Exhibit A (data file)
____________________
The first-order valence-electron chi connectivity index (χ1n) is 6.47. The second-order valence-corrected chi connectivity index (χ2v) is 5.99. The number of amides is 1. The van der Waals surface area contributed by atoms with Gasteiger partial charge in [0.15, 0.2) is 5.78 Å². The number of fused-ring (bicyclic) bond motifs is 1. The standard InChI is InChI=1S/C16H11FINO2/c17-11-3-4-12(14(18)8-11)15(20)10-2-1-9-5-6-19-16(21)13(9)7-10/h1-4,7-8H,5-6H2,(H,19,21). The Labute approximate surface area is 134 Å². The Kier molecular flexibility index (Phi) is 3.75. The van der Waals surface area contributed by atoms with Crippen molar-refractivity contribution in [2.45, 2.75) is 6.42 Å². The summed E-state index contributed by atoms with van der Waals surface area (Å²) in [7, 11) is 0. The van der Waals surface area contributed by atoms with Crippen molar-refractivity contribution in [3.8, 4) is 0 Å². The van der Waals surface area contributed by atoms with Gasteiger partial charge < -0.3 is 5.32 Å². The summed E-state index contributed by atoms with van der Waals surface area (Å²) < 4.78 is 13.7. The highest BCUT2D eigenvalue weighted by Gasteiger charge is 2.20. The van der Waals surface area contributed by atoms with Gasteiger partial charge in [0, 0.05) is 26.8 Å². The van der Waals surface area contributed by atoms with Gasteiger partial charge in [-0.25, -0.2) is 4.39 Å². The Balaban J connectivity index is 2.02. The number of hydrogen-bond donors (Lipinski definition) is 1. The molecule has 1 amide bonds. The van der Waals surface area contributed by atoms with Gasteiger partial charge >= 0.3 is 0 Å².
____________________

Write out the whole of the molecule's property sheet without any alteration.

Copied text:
The first-order valence-electron chi connectivity index (χ1n) is 6.47. The second-order valence-corrected chi connectivity index (χ2v) is 5.99. The number of amides is 1. The van der Waals surface area contributed by atoms with Gasteiger partial charge in [0.15, 0.2) is 5.78 Å². The number of fused-ring (bicyclic) bond motifs is 1. The standard InChI is InChI=1S/C16H11FINO2/c17-11-3-4-12(14(18)8-11)15(20)10-2-1-9-5-6-19-16(21)13(9)7-10/h1-4,7-8H,5-6H2,(H,19,21). The Labute approximate surface area is 134 Å². The Kier molecular flexibility index (Phi) is 3.75. The van der Waals surface area contributed by atoms with Crippen molar-refractivity contribution in [2.45, 2.75) is 6.42 Å². The summed E-state index contributed by atoms with van der Waals surface area (Å²) in [7, 11) is 0. The van der Waals surface area contributed by atoms with Crippen molar-refractivity contribution in [3.8, 4) is 0 Å². The van der Waals surface area contributed by atoms with Gasteiger partial charge < -0.3 is 5.32 Å². The summed E-state index contributed by atoms with van der Waals surface area (Å²) < 4.78 is 13.7. The highest BCUT2D eigenvalue weighted by Gasteiger charge is 2.20. The van der Waals surface area contributed by atoms with Gasteiger partial charge in [0, 0.05) is 26.8 Å². The van der Waals surface area contributed by atoms with Gasteiger partial charge in [-0.25, -0.2) is 4.39 Å². The Balaban J connectivity index is 2.02. The number of hydrogen-bond donors (Lipinski definition) is 1. The molecule has 1 amide bonds. The van der Waals surface area contributed by atoms with Gasteiger partial charge >= 0.3 is 0 Å².